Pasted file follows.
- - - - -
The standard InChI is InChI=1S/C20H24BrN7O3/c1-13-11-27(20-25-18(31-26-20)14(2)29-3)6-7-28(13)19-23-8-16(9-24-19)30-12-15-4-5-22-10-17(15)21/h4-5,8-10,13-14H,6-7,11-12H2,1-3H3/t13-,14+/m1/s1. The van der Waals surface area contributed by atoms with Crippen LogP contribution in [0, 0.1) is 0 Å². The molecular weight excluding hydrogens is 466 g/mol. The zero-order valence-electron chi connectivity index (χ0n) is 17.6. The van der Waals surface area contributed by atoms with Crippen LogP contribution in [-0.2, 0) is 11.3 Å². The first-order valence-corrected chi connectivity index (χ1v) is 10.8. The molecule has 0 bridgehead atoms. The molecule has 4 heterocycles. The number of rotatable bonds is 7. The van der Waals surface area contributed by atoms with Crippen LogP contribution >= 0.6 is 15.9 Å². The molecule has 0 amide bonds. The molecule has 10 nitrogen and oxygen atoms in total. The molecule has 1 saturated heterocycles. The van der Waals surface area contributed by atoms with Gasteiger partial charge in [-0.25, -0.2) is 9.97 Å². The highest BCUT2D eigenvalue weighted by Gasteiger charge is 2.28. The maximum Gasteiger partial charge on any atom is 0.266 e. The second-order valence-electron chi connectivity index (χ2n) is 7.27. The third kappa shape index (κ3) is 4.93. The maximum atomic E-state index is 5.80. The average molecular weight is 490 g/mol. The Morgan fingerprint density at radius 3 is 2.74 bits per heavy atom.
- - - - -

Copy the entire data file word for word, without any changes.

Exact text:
The standard InChI is InChI=1S/C20H24BrN7O3/c1-13-11-27(20-25-18(31-26-20)14(2)29-3)6-7-28(13)19-23-8-16(9-24-19)30-12-15-4-5-22-10-17(15)21/h4-5,8-10,13-14H,6-7,11-12H2,1-3H3/t13-,14+/m1/s1. The van der Waals surface area contributed by atoms with Crippen LogP contribution in [0, 0.1) is 0 Å². The molecular weight excluding hydrogens is 466 g/mol. The zero-order valence-electron chi connectivity index (χ0n) is 17.6. The van der Waals surface area contributed by atoms with Crippen LogP contribution in [-0.2, 0) is 11.3 Å². The first-order valence-corrected chi connectivity index (χ1v) is 10.8. The molecule has 0 bridgehead atoms. The molecule has 4 heterocycles. The number of rotatable bonds is 7. The van der Waals surface area contributed by atoms with Crippen LogP contribution >= 0.6 is 15.9 Å². The molecule has 0 amide bonds. The molecule has 10 nitrogen and oxygen atoms in total. The molecule has 1 saturated heterocycles. The van der Waals surface area contributed by atoms with Gasteiger partial charge in [-0.25, -0.2) is 9.97 Å². The highest BCUT2D eigenvalue weighted by Gasteiger charge is 2.28. The maximum Gasteiger partial charge on any atom is 0.266 e. The second-order valence-electron chi connectivity index (χ2n) is 7.27. The third kappa shape index (κ3) is 4.93. The maximum atomic E-state index is 5.80. The average molecular weight is 490 g/mol. The Morgan fingerprint density at radius 3 is 2.74 bits per heavy atom.